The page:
Abingdon Pillars of Theology is a series for the college and seminary classroom designed to help students grasp the basic and necessary facts, influence, and significance of major theologians. Written by noted scholars, these books outline the context, methodology, organizing principles, primary contributions, and key writings of people who have shaped theology as we know it today. John Calvin (1509-1564) continues to be read and discussed because he illumines our human experience. Although inseparable from his context, Calvin’s theology speaks for itself, thus identifying ways Calvin remains a living voice for those who struggle with the meaning of Christian faith.
- Paperback: 85 pages
- Publisher: Abingdon Press (August 2009)
- Language: English
- ISBN-10: 0687659132
- ISBN-13: 978-0687659135
- Product Dimensions: 8.9 x 5.9 x 0.3 inches
John Calvin’s short life (1509-1564) has impacted, will impact, more people than those who live double the years. In the Pillars of Theology series, Abingdon Press presents examinations of lives and works written by those few who have forever shaped Christianity.
I am wholly unfamiliar with John Calvin, beyond the passing interaction with some of his followers, and brief quotes here and there, but I found it easy to interact with this book. The author, in a very concise manner, is able to introduce even the novice in Calvin to some of the theologian’s depth by providing quotes from him and about him.
Stroup does not shy away from the controversies in Calvin, either due to interpretation made by those far removed from him, or from the time and place with Calvin wrote. He examines the theologian’s life, detailing the highlights of his read from a preacher to what we can only understand now, as a prince among men buried in an unmarked grave in a city foreign to his birth. We can almost fill Calvin’s alien life, and his struggle to remain wholly independent of the city’s politics, yet remain a pastor of the people.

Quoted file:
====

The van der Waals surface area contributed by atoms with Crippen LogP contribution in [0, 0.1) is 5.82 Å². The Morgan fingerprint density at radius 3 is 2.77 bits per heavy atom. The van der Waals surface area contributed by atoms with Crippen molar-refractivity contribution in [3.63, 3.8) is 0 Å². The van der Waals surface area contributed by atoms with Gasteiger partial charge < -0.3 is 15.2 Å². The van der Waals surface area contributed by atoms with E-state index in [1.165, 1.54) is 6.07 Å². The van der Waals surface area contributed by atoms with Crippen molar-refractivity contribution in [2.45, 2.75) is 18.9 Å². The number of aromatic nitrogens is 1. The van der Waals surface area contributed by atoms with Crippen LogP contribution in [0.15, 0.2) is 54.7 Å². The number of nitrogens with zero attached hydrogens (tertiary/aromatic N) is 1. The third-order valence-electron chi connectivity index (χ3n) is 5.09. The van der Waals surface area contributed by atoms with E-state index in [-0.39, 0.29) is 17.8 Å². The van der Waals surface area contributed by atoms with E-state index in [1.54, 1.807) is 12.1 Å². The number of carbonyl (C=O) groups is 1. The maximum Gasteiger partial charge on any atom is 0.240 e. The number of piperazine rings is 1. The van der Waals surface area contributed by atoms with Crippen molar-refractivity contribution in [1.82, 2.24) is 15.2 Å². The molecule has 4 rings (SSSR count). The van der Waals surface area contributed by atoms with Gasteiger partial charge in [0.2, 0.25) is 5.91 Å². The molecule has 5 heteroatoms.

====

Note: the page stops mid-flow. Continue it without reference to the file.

George Stroup handles Calvin’s 16th century theology without attempting to place it in the confines of the 21st century context. He understands how Calvin looks to our post-modern eyes, and tries to nullify our arguments before we make them. He accepts Calvin’s weaknesses without defending him and brings his experiences which shaped his theology to life.
This book should not be used as an ending point for the study of either the man or the system of theology attributed to him, but should serve as an excellent resource for those just beginning their studies in Calvinism, or those who seek a third party, but sympathetic view of the man and his doctrine.
Stroup treats Calvin’s doctrine according to what is found in the Institutes, essentially in the same order as found in the works by Calvin’s hand. He quickly explores the avenues and contexts which would lead the theologian to those doctrinal decisions, pulling down the mythological veil which surrounds the enigma of Calvin and showing the roots and foundations of his doctrine.
Finally, the author even allows time to show Calvin’s weak points in his doctrine (infant baptism).
I would highly recommend this book for those who are seeking a step up an entry level work on John Calvin.